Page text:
What was I thinking when I volunteered to write this blog? I am either the world’s best or worst candidate for this topic. Yes, I am a mother and yes I have a mother. If it were a job application I would be an outstanding applicant: 44 years as an apprentice to the world’s best mom, 20+ years as CEM (Chief Executive Mom), direct supervision of four unruly subordinates and active participation with 24 individual Mother’s Day events.
But when you’ve lost a child, Mother’s Day becomes another unwanted anniversary speckled through the year. This perspective has made me really think about what makes celebrating Mother’s Day special…and it isn’t crumbs in your bed and cheap jewelry.
My Most Memorable Mother’s Day
Ten years ago I was a single Mom with three boys ages 10,11 and 14. I have always been blessed with especially close relationships with all my boys, so getting them to spend the day with me and do what I want was never a hard sell.
I don’t remember if the boys bought flowers or cards or if they made me breakfast. But I do remember the picnic I packed, going up to Red Rocks Amphitheatre and enjoying a sunny day hiking around with the boys. I can tell you where we sat to eat our PB&J sandwiches, what the weather was like, how many people were there and just about every other detail of the day. But if they bought me a gift it has long since been forgotten.
My Second Most Memorable Mother’s Day
Nineteen years ago my three wonderful boys and (then) husband took a wonderful train ride to Glenwood Springs… without me! Don’t freak out, it was planned that way. I got three hours of “me” time driving alone in the car while three little boys wreaked havoc on an entire train of unsuspecting passengers. It was bliss!
I met them at the train station and we spent the day hanging out in the pool, playing and lounging in the sun. Again, I don’t remember any gifts, flowers, breakfast in bed or brunch. But I can tell you the music I played in the car (TLC’s Crazy, Sexy, Cool), the weather,seeing the boys happy faces on the train and walking to the pool together.
How to Make Your Most Memorable Mother’s Day
Why do those two days stand out in my memory? I remember the details of those days because the best way to make me feel loved is to spend time with me. If you are familiar with “The 5 Love Languages” this means the way I feel most loved and valued is when people spend quality time with me. This also explains why I don’t remember if the boys gave me anything (my love love language isn’t “receiving gifts”). Those two Mothers Days spoke to my heart and made me feel special because the love was being expressed in a language in which I was fluent.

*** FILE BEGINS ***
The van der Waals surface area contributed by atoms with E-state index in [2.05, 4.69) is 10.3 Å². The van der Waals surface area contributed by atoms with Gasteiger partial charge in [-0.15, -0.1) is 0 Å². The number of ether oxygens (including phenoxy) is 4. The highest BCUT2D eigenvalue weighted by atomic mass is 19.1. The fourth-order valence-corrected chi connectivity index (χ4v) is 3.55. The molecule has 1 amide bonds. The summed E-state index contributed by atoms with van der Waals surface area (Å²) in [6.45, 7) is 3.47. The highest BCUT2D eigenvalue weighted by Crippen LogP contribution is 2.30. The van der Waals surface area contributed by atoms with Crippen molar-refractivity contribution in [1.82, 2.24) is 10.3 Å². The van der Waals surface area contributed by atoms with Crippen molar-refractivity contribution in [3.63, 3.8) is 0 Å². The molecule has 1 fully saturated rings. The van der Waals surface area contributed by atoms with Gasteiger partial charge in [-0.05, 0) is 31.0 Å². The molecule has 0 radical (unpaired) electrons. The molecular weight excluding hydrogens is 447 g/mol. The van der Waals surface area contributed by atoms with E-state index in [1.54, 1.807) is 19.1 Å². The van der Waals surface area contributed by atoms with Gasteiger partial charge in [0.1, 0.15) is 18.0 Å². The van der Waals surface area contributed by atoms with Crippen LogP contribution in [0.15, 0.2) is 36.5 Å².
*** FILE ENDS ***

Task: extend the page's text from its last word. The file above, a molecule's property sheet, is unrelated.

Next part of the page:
Our culture has set us up to believe that for a mother to feel like her kids actually care about her, the following things must happen: a Hallmark card must be purchased, flowers and jewelry bought, breakfast in bed (and it usually isn’t even good) or an expensive brunch at a crowded restaurant.I’ve got to be honest: There is very little about that scenario that makes me feel good.
My Challenge To You
What would your Mother’s Day look like if you, not our culture, decided what makes you feel like queen for a day? Would you really want toast crumbs in your bed or would you rather sleep in and go for a run? Rather than flowers and fighting the crowds at brunch would you love to explore the Botanic Gardens at sunset? Or maybe you do love beautiful jewelry and receiving a well-thought out piece means the world to you.
This year I encourage you to be a rebel! Honor what will resonate with your heart so deeply that you remember it in detail 20 years from now. Celebrating Mother’s Day might mean you do something crazy like break tradition and send your family on a train without you, but I wouldn’t trade the memories of that day for anything.
Start by having a conversation with your family about what you really need on this, your very special day. You might be surprised by how much more everyone enjoys the day.
Go for it and write in the comments below what you are going to do to celebrate Mother’s Day this year.